A commitment to work on the themes of sustainability together for a better future are the focus of the first session of the innovative BluE format, taking place on the mezzanine floor of Metro 1 at Porta Venezia for Milan Design Week.
The initiative, organized by SG Company and the M. Seventy Group under the patronage of the City of Milan, featured 6 days of thematic talks, installations and exhibits to discuss electric mobility and green energy, themes that involve many aspects of our everyday lives, from logistics to design, from scientific research to technological applications, to the transformation of our lifestyles. For the public, there are road tests of latest generation motor vehicles, especially in the Blue Village at Corso Buenos Aires and Piazza Oberdan; posted in various locations around the city, the “BluE HUBs” are veritable technological islands for sharing.
The partners include some of the leaders in the field of electric mobility, including BMW, Hitach Rail STS, the Allianz insurance group and Automobile Club Milano.
At the main conference on April 9th, titled “Energy and sustainability: commitment and sharing for a better future”, speakers included the Councilor for City Planning, Green Spaces and Agriculture for the City of Milan Pierfrancesco Maran, Nicola Armaroli from CNR, the National Research Council, and Generoso Immediato from Hitachi Rail STS.
The introduction, curated by the journalist Massimo degli Espositi, started with an analysis of the state of the art, presented by the World Bank, on how other countries are preparing for the transition to a sustainable energy system. Leading the way are the Nordic countries, while Italy ranks 29th, not far from the United States. This confirms that some smaller countries are rather advanced in this field, but their influence is limited because they deal with rather small volumes.
On the other side hand we find that the goal for the year 2050, to reduce CO2 emissions to zero, and the fact that this year the world has reached record levels of fossil fuel combustion, seen to be two clearly contradictory elements.
According to Nicola Armaroli from the CNR, “the problem delves its roots in the fact that some countries are growing exponentially, such as Indonesia. To slow down climate change, states Armaroli, we need to start removing CO2 from the atmosphere, but the cost of this operation is far too high. We are working to draw power from solar energy, trying to imitate nature, with a simpler and more efficient process that requires a decisive upgrade in technology. So we are seeking funding in Europe for a major project that works towards this end; but though our continent has the expertise, the laboratories and the corporations to get started, we are having a hard time convincing the political side of how urgent this issue is».
For Generoso Immediato, of Hitachi Rail STS, ” it is essential to understand how we can find alternative solutions. Our business strategy is rooted in the values of sustainability and we produce avant-garde technology to solve problems in the fields of transportation and energy efficiency. In recent years, many advancements have been made in the area of railroad transportation: considering how the train interacts with the power supply, it is surely the best in class as a means of transportation. We can borrow good ideas from the way it works, from an engineering point of view: energy efficiency, optimized battery-recharging, timetable improvement, recycling of electric energy. To link this knowledge with the evolution underway in city planning is the key to achieving an intelligent city, which in turn provides data and the possibility of intervening more productively at the systems level».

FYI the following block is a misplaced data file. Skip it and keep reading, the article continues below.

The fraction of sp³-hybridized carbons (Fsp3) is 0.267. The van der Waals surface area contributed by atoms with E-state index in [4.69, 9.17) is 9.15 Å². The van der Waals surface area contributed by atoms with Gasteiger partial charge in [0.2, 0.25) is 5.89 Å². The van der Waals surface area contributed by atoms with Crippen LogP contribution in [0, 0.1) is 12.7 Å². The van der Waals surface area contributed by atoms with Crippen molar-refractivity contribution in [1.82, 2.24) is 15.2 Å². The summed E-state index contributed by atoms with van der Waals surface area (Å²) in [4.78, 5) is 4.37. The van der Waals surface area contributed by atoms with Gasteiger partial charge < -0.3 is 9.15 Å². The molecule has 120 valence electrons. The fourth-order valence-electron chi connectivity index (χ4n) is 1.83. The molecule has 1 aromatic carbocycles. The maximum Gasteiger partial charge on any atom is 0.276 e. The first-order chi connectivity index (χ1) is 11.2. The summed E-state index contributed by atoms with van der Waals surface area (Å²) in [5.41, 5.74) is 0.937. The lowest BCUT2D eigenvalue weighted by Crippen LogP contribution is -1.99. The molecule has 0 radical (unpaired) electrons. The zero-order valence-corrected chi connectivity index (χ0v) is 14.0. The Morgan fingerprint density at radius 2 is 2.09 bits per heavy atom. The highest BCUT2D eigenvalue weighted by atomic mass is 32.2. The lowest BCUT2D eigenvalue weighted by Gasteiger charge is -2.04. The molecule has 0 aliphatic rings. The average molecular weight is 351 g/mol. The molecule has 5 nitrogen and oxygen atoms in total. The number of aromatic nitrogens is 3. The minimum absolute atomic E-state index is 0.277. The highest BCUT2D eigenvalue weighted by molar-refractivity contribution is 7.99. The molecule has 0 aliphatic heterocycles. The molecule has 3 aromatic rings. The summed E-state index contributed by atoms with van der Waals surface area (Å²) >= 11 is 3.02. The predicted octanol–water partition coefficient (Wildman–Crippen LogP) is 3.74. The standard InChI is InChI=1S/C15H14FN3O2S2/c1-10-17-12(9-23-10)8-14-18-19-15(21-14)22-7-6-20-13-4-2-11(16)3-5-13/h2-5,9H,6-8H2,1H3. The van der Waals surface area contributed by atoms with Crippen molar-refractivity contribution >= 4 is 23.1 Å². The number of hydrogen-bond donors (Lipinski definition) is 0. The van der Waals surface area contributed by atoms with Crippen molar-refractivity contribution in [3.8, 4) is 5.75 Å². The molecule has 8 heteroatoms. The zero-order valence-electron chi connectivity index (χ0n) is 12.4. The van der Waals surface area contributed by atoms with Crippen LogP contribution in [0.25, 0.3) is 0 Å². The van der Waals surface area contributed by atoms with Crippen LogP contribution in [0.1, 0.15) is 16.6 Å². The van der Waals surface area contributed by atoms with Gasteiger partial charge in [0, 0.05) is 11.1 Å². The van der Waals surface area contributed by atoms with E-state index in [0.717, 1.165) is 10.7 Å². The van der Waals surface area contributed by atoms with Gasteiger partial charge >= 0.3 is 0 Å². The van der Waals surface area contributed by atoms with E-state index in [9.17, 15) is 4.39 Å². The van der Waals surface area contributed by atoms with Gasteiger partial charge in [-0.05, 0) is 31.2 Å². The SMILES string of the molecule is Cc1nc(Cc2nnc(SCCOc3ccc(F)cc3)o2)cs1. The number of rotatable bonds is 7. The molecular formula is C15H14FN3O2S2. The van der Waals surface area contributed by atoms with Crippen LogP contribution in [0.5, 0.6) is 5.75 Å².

A significant example is the experience of the Metro 5 in Milan, «the first line in the city with a completely automatic driving system that can reach a synchronisation of 50 seconds, recounts Immediato, and is managed by a single control centre, from which any command may be sent to the trains in motion and all the spaces. Looking at the subway systems in Copenhagen, there is room for improvement by working on the passenger flow statistics, with the purpose of increasing the number of trains in service only if there is real demand, thereby increasing efficiency and saving on costs».
Councillor Maran noted that technology can do its part, but it requires citizens to change their lifestyles. “Politics must also make decisions that support this aim, stated the councillor. Ten years ago, there were no high-speed trains from Milan to Rome, you had to take a plane. Now people mostly take the train. Certainly, if you have to travel from Milan to Paris, air travel beats trains, but it is a very interesting competition from an environmental point of view, because the train pollutes very little and airplanes pollute a lot. The problem is complex and constantly evolving, added Maran; unfortunately there is no one technology and one univocal policy that can offer a comprehensive vision of change. It is therefore important to work at the local level, continued Maran, based on the specificity of each individual territory, like we are doing in Milan: reducing the number of diesel-fueled cars, increasing green spaces in the city by reclaiming the spaces occupied by cars parked in no-parking areas, of which the project to revitalize Corso Sempione is a concrete and relevant example, the creation of new parks, along with writing new rules that require higher levels of energy performance for new constructions».
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translation by Olga Barmine